A second defendant has joined Gov. Phil Bryant in his appeal of the federal district court’s ruling that struck down House Bill 1523.
John Davis, executive director of the Department of Human Services, is the second of the original four defendants to file a motion for appeal with the Fifth Circuit Court of Appeals. Neither Jim Hood, the state’s attorney general, or Judy Moulder, the registrar of vital records, has publicly announced whether they will appeal.
The Department of Human Services declined to comment. The governor’s office did not respond to a request for comment.
Although the state attorney general’s office represented all the defendants in the original hearings before U.S. District Judge Carlton Reeves in June, on Monday, two private St. Louis attorneys, Johnathan Mitchell and D. John Sauer, filed paperwork to represent the Gov. Bryant in the appeal. According to the governor’s office, Sauer and Mitchell are working for the governor pro bono. Davis’s appeal was filed by an attorney in the Department of Human Services.
Judge Reeves struck down House Bill 1523 just minutes before it was set to take effect at midnight on July 1. One week later, Gov. Bryant filed a notice of appeal with the Fifth Circuit Court of Appeals. He also asked Judge Reeves for a stay of his ruling, which would allow the law to take effect until the Fifth Circuit Court can rule.
But some legal scholars have said they think it’s unlikely the court will grant Gov. Bryant’s request for a stay.
“I really don’t see it. I really don’t. Usually when you think of a stay, it tends to keep the status quo,” said Richard Gershon, a professor of law at the University of Mississippi. “Well, the law wasn’t in effect, and what Judge Reeves clearly said is it shouldn’t go into effect. So the status quo says there is no 1523.”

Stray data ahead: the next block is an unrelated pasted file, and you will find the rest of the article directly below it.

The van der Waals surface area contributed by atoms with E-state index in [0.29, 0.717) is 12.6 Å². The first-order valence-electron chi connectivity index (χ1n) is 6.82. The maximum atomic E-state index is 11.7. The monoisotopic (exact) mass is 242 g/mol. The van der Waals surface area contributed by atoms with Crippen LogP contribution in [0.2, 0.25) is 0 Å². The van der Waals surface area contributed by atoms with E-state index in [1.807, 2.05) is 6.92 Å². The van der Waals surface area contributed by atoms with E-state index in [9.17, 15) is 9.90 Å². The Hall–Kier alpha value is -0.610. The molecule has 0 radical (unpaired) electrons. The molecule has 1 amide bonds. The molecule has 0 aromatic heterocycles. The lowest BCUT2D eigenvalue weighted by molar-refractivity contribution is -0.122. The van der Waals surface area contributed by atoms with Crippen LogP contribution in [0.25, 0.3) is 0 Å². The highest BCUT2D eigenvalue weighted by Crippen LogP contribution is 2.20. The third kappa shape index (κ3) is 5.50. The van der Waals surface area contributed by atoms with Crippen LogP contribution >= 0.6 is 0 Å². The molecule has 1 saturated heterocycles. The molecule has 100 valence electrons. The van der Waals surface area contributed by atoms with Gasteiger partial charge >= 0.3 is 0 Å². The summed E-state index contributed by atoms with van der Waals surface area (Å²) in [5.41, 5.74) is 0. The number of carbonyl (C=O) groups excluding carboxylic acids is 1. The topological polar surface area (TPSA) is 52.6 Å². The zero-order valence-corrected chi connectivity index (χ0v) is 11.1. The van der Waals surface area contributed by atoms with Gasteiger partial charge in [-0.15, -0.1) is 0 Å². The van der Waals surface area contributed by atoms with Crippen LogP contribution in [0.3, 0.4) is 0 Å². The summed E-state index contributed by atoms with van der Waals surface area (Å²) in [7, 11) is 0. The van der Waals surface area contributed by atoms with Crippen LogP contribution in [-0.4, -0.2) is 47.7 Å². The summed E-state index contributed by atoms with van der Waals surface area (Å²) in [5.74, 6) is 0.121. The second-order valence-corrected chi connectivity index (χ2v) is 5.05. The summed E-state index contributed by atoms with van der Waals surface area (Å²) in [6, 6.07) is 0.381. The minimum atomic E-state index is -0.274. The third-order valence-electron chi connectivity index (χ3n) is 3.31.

House Bill 1523, which Gov. Bryant signed into law in April, singles out three “sincerely held” religious beliefs as worthy of protection: that marriage is between one man and one woman; that people should not have sex outside such marriages; and that a person’s gender is set at birth. The law would protect from litigation anyone who refuses marriage-related services because of these beliefs. But opponents say doing so unfairly targets gay, lesbian and transgender individuals for discrimination.
Since then, four lawsuits have been filed against House Bill 1523. The first, from the American Civil Liberties Union in May, asked for a preliminary injunction which would have kept the law from going into effect on July 1. But Reeves, who oversaw all the cases against House Bill 1523, denied this, saying the plaintiffs did not prove they were in immediate harm.
Then at the end of June, Judge Reeves indicated in another decision that he would invalidate the part of the bill that allowed clerks to recuse themselves from issuing marriage licenses to same-sex couples. The attorney general has said he will appeal this decision, although as of Tuesday, the appeal had not been filed.
The decision that Bryant and Davis are appealing invalidated every facet of House Bill 1523. The two lawsuits it addresses, Barber v. Bryant and Campaign for Southern Equality v. Bryant III, took aim at the whole law by arguing it violated the Establishment Clause of the First Amendment and the Equal Protection Clause of the Fourteenth Amendment. These prohibit government from favoring one religion over another and one group of citizens over another, respectively.